#1 For the political implications see Austerity and the idiocy of political economists.

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REPLY to jrbarch on Jul 8

Peter Cooper argues: “For the economy to grow in a financially sustainable way, the private sector should normally be allowed to maintain a financial surplus (spending less than its income). For many countries (the majority with current account deficits), this means government needs to spend more than it taxes under normal circumstances.”

Because ‘spending less than income’ is the definition of saving the condensed form of the argument reads: because the households should be allowed to save the government must dissave, because from accounting follows with mathematical certainty that for any surplus there must be a deficit of equal magnitude somewhere else in the economy.

The problem with this argument is that economists in general and Peter Cooper, in particular, do not understand the elementary mathematics of accounting.

The balances of the business sector, the household sector, the government sector, and the rest of the world are interrelated as follows Qm≡−Sm+I+Yd+(G−T)+(X−M). This boils down to Qm=−Sm+(G−T) for I, Yd, X, M = 0.

So, there are two limiting cases: (i) If the household sector’s saving Sm goes up and the government’s deficit (G−T) goes up by the same amount the profit of the business sector Qm remains unchanged. (ii) If the household sector’s saving Sm remains unchanged and the government’s deficit (G−T) goes up the profit of the business sector Qm goes up by the same amount. It holds Public Deficit = Private Profit.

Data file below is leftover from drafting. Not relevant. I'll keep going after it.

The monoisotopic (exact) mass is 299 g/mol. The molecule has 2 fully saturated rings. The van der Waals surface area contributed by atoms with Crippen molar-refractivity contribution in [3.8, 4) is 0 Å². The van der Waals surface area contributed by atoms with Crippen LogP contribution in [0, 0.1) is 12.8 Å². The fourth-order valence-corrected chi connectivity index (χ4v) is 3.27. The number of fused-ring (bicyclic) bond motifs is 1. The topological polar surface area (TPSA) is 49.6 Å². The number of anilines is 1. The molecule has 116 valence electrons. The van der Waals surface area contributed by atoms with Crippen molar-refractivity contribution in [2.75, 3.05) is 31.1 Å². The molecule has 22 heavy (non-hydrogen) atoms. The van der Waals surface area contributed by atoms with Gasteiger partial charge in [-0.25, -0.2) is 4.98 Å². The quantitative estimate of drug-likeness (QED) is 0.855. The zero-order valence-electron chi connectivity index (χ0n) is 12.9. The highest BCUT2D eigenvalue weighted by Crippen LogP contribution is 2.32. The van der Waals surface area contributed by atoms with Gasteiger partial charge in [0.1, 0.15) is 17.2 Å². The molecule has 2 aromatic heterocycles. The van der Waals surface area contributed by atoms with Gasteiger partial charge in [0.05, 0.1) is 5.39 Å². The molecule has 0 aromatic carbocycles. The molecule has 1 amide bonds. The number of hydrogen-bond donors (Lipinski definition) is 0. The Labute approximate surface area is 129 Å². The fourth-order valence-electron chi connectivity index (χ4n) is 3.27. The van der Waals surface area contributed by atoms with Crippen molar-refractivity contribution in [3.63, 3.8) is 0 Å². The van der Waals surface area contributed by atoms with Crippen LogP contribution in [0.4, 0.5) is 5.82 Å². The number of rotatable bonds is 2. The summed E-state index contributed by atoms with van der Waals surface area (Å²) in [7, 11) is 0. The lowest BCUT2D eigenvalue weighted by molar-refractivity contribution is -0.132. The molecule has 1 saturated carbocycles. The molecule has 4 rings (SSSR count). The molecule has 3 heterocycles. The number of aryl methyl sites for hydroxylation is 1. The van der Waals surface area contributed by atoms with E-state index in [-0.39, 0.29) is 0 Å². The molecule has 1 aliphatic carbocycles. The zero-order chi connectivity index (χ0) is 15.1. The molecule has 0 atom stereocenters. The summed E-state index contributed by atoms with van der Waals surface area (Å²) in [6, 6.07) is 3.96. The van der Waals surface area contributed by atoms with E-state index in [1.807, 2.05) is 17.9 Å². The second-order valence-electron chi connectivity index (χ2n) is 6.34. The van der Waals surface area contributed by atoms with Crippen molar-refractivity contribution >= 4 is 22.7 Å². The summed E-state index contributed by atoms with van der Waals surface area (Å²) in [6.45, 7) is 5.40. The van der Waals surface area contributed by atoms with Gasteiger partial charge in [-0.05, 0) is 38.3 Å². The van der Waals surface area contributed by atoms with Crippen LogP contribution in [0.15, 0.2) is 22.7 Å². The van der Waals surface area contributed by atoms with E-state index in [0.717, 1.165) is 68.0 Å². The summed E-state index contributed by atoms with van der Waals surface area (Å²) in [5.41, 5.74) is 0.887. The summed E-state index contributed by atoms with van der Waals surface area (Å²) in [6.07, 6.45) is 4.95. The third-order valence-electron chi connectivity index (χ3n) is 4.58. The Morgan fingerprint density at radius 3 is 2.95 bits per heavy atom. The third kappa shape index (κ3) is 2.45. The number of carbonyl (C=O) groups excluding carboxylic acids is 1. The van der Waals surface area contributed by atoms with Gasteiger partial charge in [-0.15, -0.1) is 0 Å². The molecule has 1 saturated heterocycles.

So, the counterpart of an increased public deficit is either increased saving of the households or increased profits of the firms or some combination of the two. Therefore, to say that the counterpart of an increased public deficit is an increased surplus of the “private sector” obscures important real-world differences.

Worse. In the past decades the US households increased their debt, that is, they were dissaving. So, BOTH private and public households ran deficits. From the formula above follows that this boosts profit Qm TWICE. And this is exactly what has been observed and criticized as a catastrophic deterioration of the income distribution.

So, by arguing for government deficits because the “private sector should normally be allowed to maintain a financial surplus” Peter Cooper is de facto arguing for profit increases of the business sector.#1 He obscures this fact by lumping together the business sector and the household sector to the “private sector”.#2

#1 See also Keynesianism as ultimate profit machine.

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REPLY to jrbarch on Jul 9

You say: “So, to me, you are all on the same page, but with different concepts.” You are simply ill-informed. The formal foundations of MMT are logically defective and because of this MMT policy guidance has NO sound scientific foundations. For more details see these comments
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REPLY to jrbarch on Jul 10

You say: “you have asked me to move logically from the sectoral balances framework to your own, but I can see no reason to do so?”

There is obviously a gross misunderstanding on your side.

The purpose of my post is to inform Peter Cooper that the accounting identity he starts with is defective and that, by consequence, the rest of his intro is garbage.

The purpose of my post is NOT to educate jrbarch. And if you “can see no reason” to think logically then simply do not. There is NO need to tell me.

Peter Cooper’s accounting identity is mathematically false. Whether you understand this or not is a matter of indifference.